This session was taught at the Christ Church Manchester School of Theology on Saturday 25th April 2020. The CCM School of Theology was set up to serve local churches in Manchester and beyond.
Topic: The Doctrine of Sin
In this session, we look at the Doctrine of Sin.
Speaker: Matt Fell
Matt is the director of Relational Mission’s year team programme and is currently writing a PhD in Theology.
The Doctrine of Sin
Aim: To help us understand what the Bible teaches about this word ‘sin’, how the biblical teaching makes sense of our human experiences, and how understanding these things leads to joy in the good news of Jesus Christ and deeper experiences of the freedom that he brings.
Q. What is your understanding of the word sin?
Q. How does our culture understand sin?
Q. Do you think it is healthy thing for Christians to talk about sin?
Q. What questions do you have about sin?
Understanding sin in light of the biblical understanding of the goodness of creation and the presence of evil
“You are worthy, our Lord and God, to receive glory and honour and power, for you created all things, and by your will they were created and have their being.” – Revelation 4:11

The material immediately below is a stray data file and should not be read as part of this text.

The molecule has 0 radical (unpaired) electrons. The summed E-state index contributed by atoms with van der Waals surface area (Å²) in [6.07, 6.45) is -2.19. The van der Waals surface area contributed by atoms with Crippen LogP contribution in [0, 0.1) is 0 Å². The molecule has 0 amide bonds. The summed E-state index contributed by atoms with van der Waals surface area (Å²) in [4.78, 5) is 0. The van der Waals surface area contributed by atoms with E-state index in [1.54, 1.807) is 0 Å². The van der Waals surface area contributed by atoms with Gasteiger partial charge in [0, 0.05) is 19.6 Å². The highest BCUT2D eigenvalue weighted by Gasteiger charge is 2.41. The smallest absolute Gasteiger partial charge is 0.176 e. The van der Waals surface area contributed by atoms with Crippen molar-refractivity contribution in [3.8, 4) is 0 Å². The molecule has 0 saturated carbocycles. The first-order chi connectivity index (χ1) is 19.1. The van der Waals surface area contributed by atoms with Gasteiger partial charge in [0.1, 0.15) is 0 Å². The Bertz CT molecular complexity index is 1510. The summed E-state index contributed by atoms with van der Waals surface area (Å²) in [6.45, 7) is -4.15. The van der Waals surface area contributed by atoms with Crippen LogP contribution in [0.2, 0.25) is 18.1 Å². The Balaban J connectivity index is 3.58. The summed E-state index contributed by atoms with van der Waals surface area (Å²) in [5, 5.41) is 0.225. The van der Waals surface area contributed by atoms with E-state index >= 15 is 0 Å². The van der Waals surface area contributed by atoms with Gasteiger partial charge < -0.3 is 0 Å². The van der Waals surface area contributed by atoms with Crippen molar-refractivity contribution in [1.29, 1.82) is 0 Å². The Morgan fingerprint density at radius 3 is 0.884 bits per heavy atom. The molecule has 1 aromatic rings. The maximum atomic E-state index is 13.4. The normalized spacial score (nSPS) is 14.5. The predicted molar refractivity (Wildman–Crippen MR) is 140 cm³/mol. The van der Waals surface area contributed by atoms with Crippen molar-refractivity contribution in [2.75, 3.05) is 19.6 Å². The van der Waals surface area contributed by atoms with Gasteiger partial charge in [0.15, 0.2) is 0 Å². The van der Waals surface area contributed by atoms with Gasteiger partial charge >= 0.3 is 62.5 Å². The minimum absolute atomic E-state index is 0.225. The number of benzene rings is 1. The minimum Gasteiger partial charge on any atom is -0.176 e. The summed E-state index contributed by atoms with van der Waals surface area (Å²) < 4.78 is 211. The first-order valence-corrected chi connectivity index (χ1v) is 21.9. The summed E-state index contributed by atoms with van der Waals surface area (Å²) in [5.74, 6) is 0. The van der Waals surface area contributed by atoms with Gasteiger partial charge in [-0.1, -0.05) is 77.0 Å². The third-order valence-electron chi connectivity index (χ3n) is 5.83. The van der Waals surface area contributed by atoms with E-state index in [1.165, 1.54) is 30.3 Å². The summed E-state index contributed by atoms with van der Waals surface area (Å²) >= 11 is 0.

“And God saw everything that he had made, and behold, it was very good.” – Genesis 1:31
In the beginning was the Word, and the Word was with God, and the Word was God. He was in the beginning with God. All things were made through him, and without him was not any thing made that was made. In him was life, and the life was the light of men. The light shines in the darkness, and the darkness has not overcome it. – John 1:1-5
“…God cannot be tempted with evil, and he himself tempts no one… [in Him] there is no variation or shadow due to change.” – James 1.13 and 17
What is sin?
Etymology of the word sin:
❖ Hebrew: ‘khata’ ( אָ טָח) (See Judges 20:16 and Proverbs 19:2)
❖ Greek: ‘hamartia’ (ἁμαρτία)
➢ Both words literally mean to ‘miss the mark’
“Whatever does not proceed from faith is sin” – Romans 14:23
“Sin is lawlessness” – 1 John 3:4
Words used in association:
These additional words all express the outworking of ‘missing the mark’
Understanding how sin affects us:
|What Happens to Us||How it Makes us Feel|
2 Pet. 2:19
Isa. 6: 5;
Luke 5: 8;
Thinking beyond ourselves:
For scripture, sin is not simply a problem for individuals who need to get right with God. Sin is a poison that corrupts and destroys God’s good creation. The poison of Sin effects:
What might salvation look like if it is to fix these problems?
If the great problem is sin, what needs to be done to save us?
➢ Saved from the penalty of sin?
➢ Saved from the power of sin?
➢ Saved from the presence of sin?
➢ Saved from the poison of sin?